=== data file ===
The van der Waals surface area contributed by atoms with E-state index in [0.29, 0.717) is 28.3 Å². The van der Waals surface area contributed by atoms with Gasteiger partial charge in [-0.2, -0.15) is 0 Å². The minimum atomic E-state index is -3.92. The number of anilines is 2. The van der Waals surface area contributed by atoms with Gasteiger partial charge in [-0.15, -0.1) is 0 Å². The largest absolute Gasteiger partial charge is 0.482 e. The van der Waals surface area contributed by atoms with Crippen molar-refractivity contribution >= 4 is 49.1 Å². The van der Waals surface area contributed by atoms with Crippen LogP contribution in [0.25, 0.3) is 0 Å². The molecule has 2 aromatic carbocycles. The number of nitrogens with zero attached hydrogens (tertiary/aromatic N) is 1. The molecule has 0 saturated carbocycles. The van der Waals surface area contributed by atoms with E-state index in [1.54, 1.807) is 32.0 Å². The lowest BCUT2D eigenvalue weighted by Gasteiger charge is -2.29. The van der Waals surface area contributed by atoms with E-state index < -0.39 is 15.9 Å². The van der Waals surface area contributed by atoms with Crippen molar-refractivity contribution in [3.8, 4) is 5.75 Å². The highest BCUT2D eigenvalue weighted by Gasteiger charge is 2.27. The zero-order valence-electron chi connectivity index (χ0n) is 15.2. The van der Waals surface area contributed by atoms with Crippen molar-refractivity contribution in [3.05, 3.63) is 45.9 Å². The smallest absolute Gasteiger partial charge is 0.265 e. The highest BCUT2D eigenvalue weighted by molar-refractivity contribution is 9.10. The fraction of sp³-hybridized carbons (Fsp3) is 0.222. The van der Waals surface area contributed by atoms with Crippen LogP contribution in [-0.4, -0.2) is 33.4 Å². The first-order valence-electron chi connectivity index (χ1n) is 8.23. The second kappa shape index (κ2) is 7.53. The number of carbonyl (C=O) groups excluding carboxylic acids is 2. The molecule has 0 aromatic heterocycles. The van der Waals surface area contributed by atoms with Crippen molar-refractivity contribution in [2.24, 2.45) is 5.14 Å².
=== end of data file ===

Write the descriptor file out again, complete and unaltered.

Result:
The van der Waals surface area contributed by atoms with E-state index in [0.29, 0.717) is 28.3 Å². The van der Waals surface area contributed by atoms with Gasteiger partial charge in [-0.2, -0.15) is 0 Å². The minimum atomic E-state index is -3.92. The number of anilines is 2. The van der Waals surface area contributed by atoms with Gasteiger partial charge in [-0.15, -0.1) is 0 Å². The largest absolute Gasteiger partial charge is 0.482 e. The van der Waals surface area contributed by atoms with Crippen molar-refractivity contribution >= 4 is 49.1 Å². The van der Waals surface area contributed by atoms with Crippen LogP contribution in [0.25, 0.3) is 0 Å². The molecule has 2 aromatic carbocycles. The number of nitrogens with zero attached hydrogens (tertiary/aromatic N) is 1. The molecule has 0 saturated carbocycles. The van der Waals surface area contributed by atoms with E-state index in [1.54, 1.807) is 32.0 Å². The lowest BCUT2D eigenvalue weighted by Gasteiger charge is -2.29. The van der Waals surface area contributed by atoms with E-state index < -0.39 is 15.9 Å². The van der Waals surface area contributed by atoms with Crippen molar-refractivity contribution in [3.8, 4) is 5.75 Å². The highest BCUT2D eigenvalue weighted by Gasteiger charge is 2.27. The zero-order valence-electron chi connectivity index (χ0n) is 15.2. The van der Waals surface area contributed by atoms with Crippen molar-refractivity contribution in [3.05, 3.63) is 45.9 Å². The smallest absolute Gasteiger partial charge is 0.265 e. The highest BCUT2D eigenvalue weighted by molar-refractivity contribution is 9.10. The fraction of sp³-hybridized carbons (Fsp3) is 0.222. The van der Waals surface area contributed by atoms with Crippen LogP contribution in [-0.4, -0.2) is 33.4 Å². The first-order valence-electron chi connectivity index (χ1n) is 8.23. The second kappa shape index (κ2) is 7.53. The number of carbonyl (C=O) groups excluding carboxylic acids is 2. The molecule has 0 aromatic heterocycles. The van der Waals surface area contributed by atoms with Crippen molar-refractivity contribution in [2.24, 2.45) is 5.14 Å².